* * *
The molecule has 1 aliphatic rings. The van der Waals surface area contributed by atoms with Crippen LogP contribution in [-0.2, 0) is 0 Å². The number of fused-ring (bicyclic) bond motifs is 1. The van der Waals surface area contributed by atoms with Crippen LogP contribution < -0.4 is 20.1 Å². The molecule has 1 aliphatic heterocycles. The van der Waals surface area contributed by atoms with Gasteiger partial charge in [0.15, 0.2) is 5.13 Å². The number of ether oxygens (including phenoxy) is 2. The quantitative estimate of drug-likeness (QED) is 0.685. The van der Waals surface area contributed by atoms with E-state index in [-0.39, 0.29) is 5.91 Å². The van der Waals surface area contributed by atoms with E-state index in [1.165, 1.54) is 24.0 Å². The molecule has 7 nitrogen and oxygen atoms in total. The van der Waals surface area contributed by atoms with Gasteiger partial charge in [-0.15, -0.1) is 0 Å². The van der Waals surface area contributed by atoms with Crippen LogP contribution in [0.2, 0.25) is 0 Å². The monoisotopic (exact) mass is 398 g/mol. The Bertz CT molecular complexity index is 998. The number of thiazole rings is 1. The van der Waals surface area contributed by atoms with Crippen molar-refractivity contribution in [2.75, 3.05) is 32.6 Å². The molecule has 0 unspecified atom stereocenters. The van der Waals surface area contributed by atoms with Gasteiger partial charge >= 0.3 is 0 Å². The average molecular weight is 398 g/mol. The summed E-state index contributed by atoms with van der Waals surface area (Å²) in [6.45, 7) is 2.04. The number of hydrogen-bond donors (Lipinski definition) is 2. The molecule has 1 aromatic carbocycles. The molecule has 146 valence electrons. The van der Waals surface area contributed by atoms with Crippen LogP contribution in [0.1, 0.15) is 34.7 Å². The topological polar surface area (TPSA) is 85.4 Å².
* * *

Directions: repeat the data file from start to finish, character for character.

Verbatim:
The molecule has 1 aliphatic rings. The van der Waals surface area contributed by atoms with Crippen LogP contribution in [-0.2, 0) is 0 Å². The number of fused-ring (bicyclic) bond motifs is 1. The van der Waals surface area contributed by atoms with Crippen LogP contribution < -0.4 is 20.1 Å². The molecule has 1 aliphatic heterocycles. The van der Waals surface area contributed by atoms with Gasteiger partial charge in [0.15, 0.2) is 5.13 Å². The number of ether oxygens (including phenoxy) is 2. The quantitative estimate of drug-likeness (QED) is 0.685. The van der Waals surface area contributed by atoms with E-state index in [-0.39, 0.29) is 5.91 Å². The van der Waals surface area contributed by atoms with E-state index in [1.165, 1.54) is 24.0 Å². The molecule has 7 nitrogen and oxygen atoms in total. The van der Waals surface area contributed by atoms with Gasteiger partial charge in [-0.15, -0.1) is 0 Å². The van der Waals surface area contributed by atoms with Crippen LogP contribution in [0.2, 0.25) is 0 Å². The monoisotopic (exact) mass is 398 g/mol. The Bertz CT molecular complexity index is 998. The number of thiazole rings is 1. The van der Waals surface area contributed by atoms with Crippen molar-refractivity contribution in [2.75, 3.05) is 32.6 Å². The molecule has 0 unspecified atom stereocenters. The van der Waals surface area contributed by atoms with Gasteiger partial charge >= 0.3 is 0 Å². The average molecular weight is 398 g/mol. The summed E-state index contributed by atoms with van der Waals surface area (Å²) in [6.45, 7) is 2.04. The number of hydrogen-bond donors (Lipinski definition) is 2. The molecule has 1 aromatic carbocycles. The molecule has 146 valence electrons. The van der Waals surface area contributed by atoms with Crippen LogP contribution in [0.1, 0.15) is 34.7 Å². The topological polar surface area (TPSA) is 85.4 Å².